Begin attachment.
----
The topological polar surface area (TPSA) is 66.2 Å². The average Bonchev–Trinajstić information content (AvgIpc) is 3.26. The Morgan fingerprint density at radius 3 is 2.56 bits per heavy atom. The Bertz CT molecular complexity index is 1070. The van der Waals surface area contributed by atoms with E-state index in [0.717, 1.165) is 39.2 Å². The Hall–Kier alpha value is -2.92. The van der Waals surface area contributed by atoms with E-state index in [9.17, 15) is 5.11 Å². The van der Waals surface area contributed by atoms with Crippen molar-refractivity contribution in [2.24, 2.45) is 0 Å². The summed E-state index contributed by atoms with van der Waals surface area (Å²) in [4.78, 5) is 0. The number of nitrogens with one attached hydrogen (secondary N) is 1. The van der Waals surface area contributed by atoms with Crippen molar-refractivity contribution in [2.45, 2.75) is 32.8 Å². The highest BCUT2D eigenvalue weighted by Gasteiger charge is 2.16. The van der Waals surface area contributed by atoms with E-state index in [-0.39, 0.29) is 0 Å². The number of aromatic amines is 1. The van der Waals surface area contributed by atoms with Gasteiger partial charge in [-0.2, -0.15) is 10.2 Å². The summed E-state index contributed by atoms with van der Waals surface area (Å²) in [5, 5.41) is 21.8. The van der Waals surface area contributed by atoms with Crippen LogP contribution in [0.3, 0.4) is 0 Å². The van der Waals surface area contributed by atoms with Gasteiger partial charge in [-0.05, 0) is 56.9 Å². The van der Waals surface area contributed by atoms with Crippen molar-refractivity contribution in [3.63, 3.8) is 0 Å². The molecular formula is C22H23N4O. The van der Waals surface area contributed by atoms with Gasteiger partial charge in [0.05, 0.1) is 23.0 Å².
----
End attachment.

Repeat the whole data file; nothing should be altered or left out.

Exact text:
The topological polar surface area (TPSA) is 66.2 Å². The average Bonchev–Trinajstić information content (AvgIpc) is 3.26. The Morgan fingerprint density at radius 3 is 2.56 bits per heavy atom. The Bertz CT molecular complexity index is 1070. The van der Waals surface area contributed by atoms with E-state index in [0.717, 1.165) is 39.2 Å². The Hall–Kier alpha value is -2.92. The van der Waals surface area contributed by atoms with E-state index in [9.17, 15) is 5.11 Å². The van der Waals surface area contributed by atoms with Crippen molar-refractivity contribution in [2.24, 2.45) is 0 Å². The summed E-state index contributed by atoms with van der Waals surface area (Å²) in [4.78, 5) is 0. The number of nitrogens with one attached hydrogen (secondary N) is 1. The van der Waals surface area contributed by atoms with Crippen molar-refractivity contribution in [2.45, 2.75) is 32.8 Å². The highest BCUT2D eigenvalue weighted by Gasteiger charge is 2.16. The van der Waals surface area contributed by atoms with E-state index in [-0.39, 0.29) is 0 Å². The number of aromatic amines is 1. The van der Waals surface area contributed by atoms with Gasteiger partial charge in [-0.2, -0.15) is 10.2 Å². The summed E-state index contributed by atoms with van der Waals surface area (Å²) in [5, 5.41) is 21.8. The van der Waals surface area contributed by atoms with Crippen LogP contribution in [0.3, 0.4) is 0 Å². The van der Waals surface area contributed by atoms with Gasteiger partial charge in [-0.05, 0) is 56.9 Å². The van der Waals surface area contributed by atoms with Crippen molar-refractivity contribution in [3.63, 3.8) is 0 Å². The molecular formula is C22H23N4O. The van der Waals surface area contributed by atoms with Gasteiger partial charge in [0.05, 0.1) is 23.0 Å².